During my travels abroad, I was obsessed with supermarkets. As hard as I tried, I couldn’t shake my deep-seated Ugly American tendencies, making the names of products on shelves endlessly amusing. I got so carried away that a suspicious security guard in Hanoi escorted me and my camera out the door. Eventually, Sarah forbade me to bring the camera in, and I was forced to do actual shopping rather than snicker at the tiny cultural differences that bring out the 19-year-old boy in me…

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Foreign Grocery Stores and the Ugly American

During my travels abroad, I was obsessed with supermarkets. As hard as I tried, I couldn’t shake my deep-seated Ugly American tendencies, making the names of products on shelves endlessly amusing. I got so carried away that a suspicious security guard in Hanoi escorted me and my camera out the door. Eventually, Sarah forbade me to bring the camera in, and I was forced to do actual shopping rather than snicker at the tiny cultural differences that bring out the 19-year-old boy in me…

During my travels abroad, I was obsessed with supermarkets. As hard as I tried, I couldn’t shake my deep-seated Ugly American tendencies, making the names of products on shelves endlessly amusing. I got so carried away that a suspicious security guard in Hanoi escorted me and my camera out the door. Eventually, Sarah forbade me to bring the camera in, and I was forced to do actual shopping rather than snicker at the tiny cultural differences that bring out the 19-year-old boy in me.

But before that happened, though, I snapped these.

I don’t know if it’s the way it’s coiled like a snake, the hilariously literal name, or the proper British empire spelling, but this one had me laughing. “No, Daddy, I don’t want 50 Centimetres of Licorice! I want one 1 Metre of Licorice!”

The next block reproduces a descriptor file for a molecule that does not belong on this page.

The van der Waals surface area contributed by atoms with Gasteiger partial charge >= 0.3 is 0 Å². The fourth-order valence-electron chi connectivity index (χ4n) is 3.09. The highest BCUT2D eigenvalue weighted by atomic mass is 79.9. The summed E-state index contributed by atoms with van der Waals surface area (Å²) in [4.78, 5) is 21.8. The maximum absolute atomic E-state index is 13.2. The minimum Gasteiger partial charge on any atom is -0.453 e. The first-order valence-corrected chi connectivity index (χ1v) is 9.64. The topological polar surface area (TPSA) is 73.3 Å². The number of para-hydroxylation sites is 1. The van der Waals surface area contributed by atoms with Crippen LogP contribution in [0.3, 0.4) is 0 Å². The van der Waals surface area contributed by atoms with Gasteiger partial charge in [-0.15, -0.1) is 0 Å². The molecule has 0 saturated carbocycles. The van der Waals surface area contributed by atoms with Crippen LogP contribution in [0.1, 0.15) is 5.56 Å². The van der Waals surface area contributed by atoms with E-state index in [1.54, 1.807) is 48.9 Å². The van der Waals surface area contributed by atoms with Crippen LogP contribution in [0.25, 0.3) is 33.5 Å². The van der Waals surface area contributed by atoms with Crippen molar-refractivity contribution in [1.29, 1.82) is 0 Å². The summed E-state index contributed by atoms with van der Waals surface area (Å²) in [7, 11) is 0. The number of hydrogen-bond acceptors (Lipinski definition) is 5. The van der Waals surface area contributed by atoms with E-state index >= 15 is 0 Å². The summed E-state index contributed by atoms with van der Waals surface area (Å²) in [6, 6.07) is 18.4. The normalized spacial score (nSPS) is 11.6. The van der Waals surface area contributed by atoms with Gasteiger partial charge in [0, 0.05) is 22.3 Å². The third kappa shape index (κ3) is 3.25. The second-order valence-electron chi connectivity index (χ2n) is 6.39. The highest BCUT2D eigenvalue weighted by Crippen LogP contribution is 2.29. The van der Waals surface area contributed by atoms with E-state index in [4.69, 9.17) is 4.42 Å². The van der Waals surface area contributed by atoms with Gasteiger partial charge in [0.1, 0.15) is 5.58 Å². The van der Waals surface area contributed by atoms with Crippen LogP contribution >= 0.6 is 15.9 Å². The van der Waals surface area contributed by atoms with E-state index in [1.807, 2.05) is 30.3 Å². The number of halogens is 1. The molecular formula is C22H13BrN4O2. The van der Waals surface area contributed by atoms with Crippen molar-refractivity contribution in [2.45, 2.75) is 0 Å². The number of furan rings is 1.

I keep picturing this optimistic-looking mascot, presumably the titular Cheezel himself, making the difficult Hole-journey to the cheezel pile at the bottom of the box, before wondering if he would’ve been happier as a Mini instead. The minis box looks like a party whereas the Holes box looks like a glum gathering of non-ambulatory rocks.

Is it a cracker? A cookie? A mini-burger? Something else? Lord only knows, but apparently whatever In a Biskit is, it has scientifically proven munchie-stopping power—and that is enough for Australian consumers. Note the mysterious steam that appears to be emanating from the “burgers” on the lower-left corner. Pondering its meaning certainly halts my munchies.

Rolls right off the tongue, don’t it? “You know what I could go for right now? A great big glass of cold refreshing Sustagen!” French vanilla, of course.

The Aussies love to call breakfast “Brekky,” which is charming. Slightly less charming is this murky concoction, which, if you believe the label, includes various apples, oranges, pineapples, buttons, and something that appears to be either a plum or a freakishly large blueberry.

Something about this ominous Chocolate Hare Wall made Hannah cry. I think it’s because some of the rabbits’ eyes follow you wherever you go.

There is something very subversive going on here. “Creaming” I can deal with, but not paired with the haunting scene on that bottle. What act is the purple-haired dwarf in the picture committing with Kirk, the mustachioed soda pop salesman? Is this how he pays for his Creaming Soda?

“So chumpy you can carve it!” barks this adorable schnauzer, and you’d almost believe him if he didn’t promptly saunter off and dry heave in his dog bowl for 15 minutes before steeling himself to hawk more of this revolting blue-toned Lamb Chum.

Loved this cheerily alliterative sales pitch, mostly because it took me so long to figure it out.  I kept reading it as “Kite Kat” and finally had to sound it out. Then there’s the concerned-looking Kat himself, who appears to have just learned that the Krunch contained therein comes from the bones of Kats themselves. You’re next, buddy boy!

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